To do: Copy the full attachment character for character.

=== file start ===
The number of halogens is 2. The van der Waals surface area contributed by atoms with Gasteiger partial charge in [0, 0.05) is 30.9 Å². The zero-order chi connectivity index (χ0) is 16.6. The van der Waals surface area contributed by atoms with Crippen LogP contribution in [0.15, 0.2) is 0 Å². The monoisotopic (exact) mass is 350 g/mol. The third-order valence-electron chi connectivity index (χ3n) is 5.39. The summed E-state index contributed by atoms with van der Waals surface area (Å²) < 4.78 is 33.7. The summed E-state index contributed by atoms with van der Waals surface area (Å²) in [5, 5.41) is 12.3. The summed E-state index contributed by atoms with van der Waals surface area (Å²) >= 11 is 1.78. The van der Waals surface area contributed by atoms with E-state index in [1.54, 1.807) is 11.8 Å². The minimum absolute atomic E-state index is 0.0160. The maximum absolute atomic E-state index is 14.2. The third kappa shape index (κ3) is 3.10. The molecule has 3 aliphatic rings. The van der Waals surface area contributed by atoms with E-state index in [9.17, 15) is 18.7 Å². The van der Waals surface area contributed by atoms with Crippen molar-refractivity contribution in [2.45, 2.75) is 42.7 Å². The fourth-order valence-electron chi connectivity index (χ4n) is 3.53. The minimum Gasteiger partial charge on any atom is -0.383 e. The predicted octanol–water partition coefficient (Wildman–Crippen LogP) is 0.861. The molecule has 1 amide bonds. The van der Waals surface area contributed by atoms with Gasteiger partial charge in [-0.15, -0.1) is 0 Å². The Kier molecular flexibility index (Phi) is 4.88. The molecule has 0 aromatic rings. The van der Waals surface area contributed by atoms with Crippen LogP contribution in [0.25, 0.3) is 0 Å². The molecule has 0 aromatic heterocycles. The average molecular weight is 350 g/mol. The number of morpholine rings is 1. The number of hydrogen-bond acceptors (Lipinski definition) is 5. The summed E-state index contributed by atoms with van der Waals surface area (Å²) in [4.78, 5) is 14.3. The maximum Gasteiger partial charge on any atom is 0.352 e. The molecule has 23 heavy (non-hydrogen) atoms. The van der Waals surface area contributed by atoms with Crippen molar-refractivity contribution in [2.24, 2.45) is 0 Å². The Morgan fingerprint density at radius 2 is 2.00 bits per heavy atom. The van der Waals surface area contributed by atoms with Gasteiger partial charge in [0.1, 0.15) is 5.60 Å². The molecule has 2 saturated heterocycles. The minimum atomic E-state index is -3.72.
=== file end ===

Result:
The number of halogens is 2. The van der Waals surface area contributed by atoms with Gasteiger partial charge in [0, 0.05) is 30.9 Å². The zero-order chi connectivity index (χ0) is 16.6. The van der Waals surface area contributed by atoms with Crippen LogP contribution in [0.15, 0.2) is 0 Å². The monoisotopic (exact) mass is 350 g/mol. The third-order valence-electron chi connectivity index (χ3n) is 5.39. The summed E-state index contributed by atoms with van der Waals surface area (Å²) < 4.78 is 33.7. The summed E-state index contributed by atoms with van der Waals surface area (Å²) in [5, 5.41) is 12.3. The summed E-state index contributed by atoms with van der Waals surface area (Å²) >= 11 is 1.78. The van der Waals surface area contributed by atoms with E-state index in [1.54, 1.807) is 11.8 Å². The minimum absolute atomic E-state index is 0.0160. The maximum absolute atomic E-state index is 14.2. The third kappa shape index (κ3) is 3.10. The molecule has 3 aliphatic rings. The van der Waals surface area contributed by atoms with E-state index in [9.17, 15) is 18.7 Å². The van der Waals surface area contributed by atoms with Crippen molar-refractivity contribution in [2.45, 2.75) is 42.7 Å². The fourth-order valence-electron chi connectivity index (χ4n) is 3.53. The minimum Gasteiger partial charge on any atom is -0.383 e. The predicted octanol–water partition coefficient (Wildman–Crippen LogP) is 0.861. The molecule has 1 amide bonds. The van der Waals surface area contributed by atoms with Gasteiger partial charge in [-0.15, -0.1) is 0 Å². The Kier molecular flexibility index (Phi) is 4.88. The molecule has 0 aromatic rings. The van der Waals surface area contributed by atoms with Crippen LogP contribution in [0.25, 0.3) is 0 Å². The molecule has 0 aromatic heterocycles. The average molecular weight is 350 g/mol. The number of morpholine rings is 1. The number of hydrogen-bond acceptors (Lipinski definition) is 5. The summed E-state index contributed by atoms with van der Waals surface area (Å²) in [4.78, 5) is 14.3. The maximum Gasteiger partial charge on any atom is 0.352 e. The molecule has 23 heavy (non-hydrogen) atoms. The van der Waals surface area contributed by atoms with Crippen molar-refractivity contribution in [2.24, 2.45) is 0 Å². The Morgan fingerprint density at radius 2 is 2.00 bits per heavy atom. The van der Waals surface area contributed by atoms with Gasteiger partial charge in [0.1, 0.15) is 5.60 Å². The molecule has 2 saturated heterocycles. The minimum atomic E-state index is -3.72.